Philip’s flaw brings him close to destitution and despair. It could so easily have ended very badly.

7. Rebirth

Philip is the Catastrophe Kid. He comes through it all older, wiser, deeply considerate but there is a kind of boyish innocence about him which leaves him intact.

A novel with all these characteristics is rich fare indeed and yet it reads so easily. What delights is that you think you are reading something pleasantly simple until it gradually dawns on you that you are engaged in an impressive review of the human condition and, in particular, how we judge each other.

- Luke Tippet


Rated 5.0 out of 5
Wednesday, 30 September, 2020

Philip Williams is the seemingly artless narrator of his own life. I found him engaging, even endearing, principally because he is so truthful – with the reader at any rate. ‘To be honest’, ‘to be fair’, ‘to tell you the truth’ are tags frequently on his lips. And yet, for many years he has concealed two essential lies: about his sexuality and…well, to reveal the other would be a spoiler. In one respect the book is a gradual confessional, expiation and redemption. We stick with Philip because he does not lie to himself and does not judge others.

I remember three occasions when he looks into a mirror: once, in a moment of youthful vanity, to admire his good looks; later, he performs a bow to congratulate himself on carrying off a white lie, and on the third occasion, he notices the first signs of ageing. This is just one example of the unobtrusive complexity of this intriguing work.

Thomson is a stylist. His prose is clear and beautifully turned and he renders the rhythms of Welsh, Irish and French idiom with considerable skill. You can hear the characters.

A Dish of Apricots is also very funny. The exploits of Gethin, Philip’s intellectually challenged but movingly loyal ‘butty’, or best friend, had me hooting with laughter. The battle in the kitchen of the Blue Pig between Renzo the chef and Daft Denny, the sous-chef, involving live lobsters is priceless.

The novel is a substantial 420 pages long but it is so riveting that I read it in two sittings.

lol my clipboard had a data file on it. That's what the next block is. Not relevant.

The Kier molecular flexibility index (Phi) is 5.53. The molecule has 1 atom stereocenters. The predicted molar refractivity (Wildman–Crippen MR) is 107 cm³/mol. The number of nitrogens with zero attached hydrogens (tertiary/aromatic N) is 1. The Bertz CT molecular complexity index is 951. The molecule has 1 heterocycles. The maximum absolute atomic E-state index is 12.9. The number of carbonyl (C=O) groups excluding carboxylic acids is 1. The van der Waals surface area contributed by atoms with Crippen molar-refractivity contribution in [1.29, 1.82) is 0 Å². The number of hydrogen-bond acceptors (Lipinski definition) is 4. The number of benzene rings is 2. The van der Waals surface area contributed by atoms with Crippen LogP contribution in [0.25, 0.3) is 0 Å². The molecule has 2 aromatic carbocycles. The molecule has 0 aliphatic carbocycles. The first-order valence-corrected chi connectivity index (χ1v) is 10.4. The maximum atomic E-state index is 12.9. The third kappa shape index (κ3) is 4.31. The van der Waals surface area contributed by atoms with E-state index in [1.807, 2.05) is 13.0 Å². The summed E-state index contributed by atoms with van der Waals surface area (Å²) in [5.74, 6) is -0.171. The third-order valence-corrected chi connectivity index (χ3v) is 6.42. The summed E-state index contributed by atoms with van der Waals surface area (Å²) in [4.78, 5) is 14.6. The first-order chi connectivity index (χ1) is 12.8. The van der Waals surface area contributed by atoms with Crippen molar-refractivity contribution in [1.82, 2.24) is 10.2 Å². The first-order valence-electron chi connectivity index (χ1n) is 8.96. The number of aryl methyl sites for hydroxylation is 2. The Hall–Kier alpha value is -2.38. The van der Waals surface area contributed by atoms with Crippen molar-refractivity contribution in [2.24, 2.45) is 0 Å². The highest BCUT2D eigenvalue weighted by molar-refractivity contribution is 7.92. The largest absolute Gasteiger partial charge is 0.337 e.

- Mr Pertinax

Profound, moving and entertaining: A Dish of Apricots beguiles on every level

Rated 5.0 out of 5
Tuesday, 29 September, 2020

The Scott Meredith best-seller outline begins: develop a main character the reader can identify with, give him problems, make those problems big.

Calling a character “The Catastrophe Kid” kick starts this process, and, indeed, Philip Williams has an array of misfortunes. However, he bounces back quickly and generally without malice, readily acknowledging that he was born under a malevolent star and recognising his own faults and inadequacies. His youth is a catalogue of accidents: broken limbs, broken teeth, dyslexia and misunderstandings. He is also gay and Welsh.

These days, we don’t believe that the fault is in our stars (despite the popularity of horoscopes), nor yet do we believe that the fault is in ourselves. Rather, it’s that we are underlings in a system that conspires against us. Of course, it may be a conspiratorial solar system that’s getting us down, but that’s still not the way Philip sees it. He never sees himself as a victim.

Though abandoned in a plastic carrier bag at a race course (“A carrier bag?!”), Philip has a loving and affluent upbringing, and who doesn’t like to see the privileged take a knock or two?

For all this, Philip has our sympathy, at times, even our admiration. He is a loyal friend; he seizes the opportunity to train as a chef offered by a local pub landlord and goes on to do well at culinary school. His adoptive mother Tiwlip is ever hovering, seemingly with a magic wand, and is able to make things happen for Philip. He is also supported by his “sister” Cerys, also adopted. Both become Philip’s enduring touchstones. When he loses contact with them, there is only one direction for his life to take.